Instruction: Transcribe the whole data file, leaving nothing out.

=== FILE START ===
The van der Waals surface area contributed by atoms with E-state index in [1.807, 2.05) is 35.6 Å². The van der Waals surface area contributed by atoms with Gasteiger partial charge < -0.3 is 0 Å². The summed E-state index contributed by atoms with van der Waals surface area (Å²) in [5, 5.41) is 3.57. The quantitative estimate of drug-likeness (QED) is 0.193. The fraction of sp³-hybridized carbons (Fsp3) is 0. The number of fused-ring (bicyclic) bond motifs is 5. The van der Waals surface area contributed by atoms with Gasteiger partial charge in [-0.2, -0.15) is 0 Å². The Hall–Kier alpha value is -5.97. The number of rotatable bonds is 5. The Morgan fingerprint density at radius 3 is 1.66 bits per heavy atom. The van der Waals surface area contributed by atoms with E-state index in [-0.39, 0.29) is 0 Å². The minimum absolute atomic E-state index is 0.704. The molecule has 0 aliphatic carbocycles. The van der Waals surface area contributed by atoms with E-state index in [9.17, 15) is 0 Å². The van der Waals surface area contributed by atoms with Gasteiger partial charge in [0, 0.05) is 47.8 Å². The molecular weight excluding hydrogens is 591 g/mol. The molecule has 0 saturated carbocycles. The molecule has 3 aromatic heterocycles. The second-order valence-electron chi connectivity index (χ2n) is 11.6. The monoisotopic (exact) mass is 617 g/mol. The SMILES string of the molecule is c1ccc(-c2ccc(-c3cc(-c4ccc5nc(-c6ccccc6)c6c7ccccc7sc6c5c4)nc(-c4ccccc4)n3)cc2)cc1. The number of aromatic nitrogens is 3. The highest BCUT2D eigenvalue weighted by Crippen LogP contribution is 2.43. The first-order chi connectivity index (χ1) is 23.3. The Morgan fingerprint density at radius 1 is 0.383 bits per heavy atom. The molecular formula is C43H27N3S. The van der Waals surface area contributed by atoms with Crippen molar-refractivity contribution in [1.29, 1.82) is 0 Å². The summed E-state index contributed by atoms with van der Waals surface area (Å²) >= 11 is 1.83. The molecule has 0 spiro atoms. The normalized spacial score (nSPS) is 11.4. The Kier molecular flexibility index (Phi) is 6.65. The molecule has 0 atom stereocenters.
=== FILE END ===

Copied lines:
The van der Waals surface area contributed by atoms with E-state index in [1.807, 2.05) is 35.6 Å². The van der Waals surface area contributed by atoms with Gasteiger partial charge < -0.3 is 0 Å². The summed E-state index contributed by atoms with van der Waals surface area (Å²) in [5, 5.41) is 3.57. The quantitative estimate of drug-likeness (QED) is 0.193. The fraction of sp³-hybridized carbons (Fsp3) is 0. The number of fused-ring (bicyclic) bond motifs is 5. The van der Waals surface area contributed by atoms with Gasteiger partial charge in [-0.2, -0.15) is 0 Å². The Hall–Kier alpha value is -5.97. The number of rotatable bonds is 5. The Morgan fingerprint density at radius 3 is 1.66 bits per heavy atom. The van der Waals surface area contributed by atoms with E-state index in [-0.39, 0.29) is 0 Å². The minimum absolute atomic E-state index is 0.704. The molecule has 0 aliphatic carbocycles. The van der Waals surface area contributed by atoms with E-state index in [9.17, 15) is 0 Å². The van der Waals surface area contributed by atoms with Gasteiger partial charge in [0, 0.05) is 47.8 Å². The molecular weight excluding hydrogens is 591 g/mol. The molecule has 0 saturated carbocycles. The molecule has 3 aromatic heterocycles. The second-order valence-electron chi connectivity index (χ2n) is 11.6. The monoisotopic (exact) mass is 617 g/mol. The SMILES string of the molecule is c1ccc(-c2ccc(-c3cc(-c4ccc5nc(-c6ccccc6)c6c7ccccc7sc6c5c4)nc(-c4ccccc4)n3)cc2)cc1. The number of aromatic nitrogens is 3. The highest BCUT2D eigenvalue weighted by Crippen LogP contribution is 2.43. The first-order chi connectivity index (χ1) is 23.3. The Morgan fingerprint density at radius 1 is 0.383 bits per heavy atom. The molecular formula is C43H27N3S. The van der Waals surface area contributed by atoms with Crippen molar-refractivity contribution in [1.29, 1.82) is 0 Å². The summed E-state index contributed by atoms with van der Waals surface area (Å²) >= 11 is 1.83. The molecule has 0 spiro atoms. The normalized spacial score (nSPS) is 11.4. The Kier molecular flexibility index (Phi) is 6.65. The molecule has 0 atom stereocenters.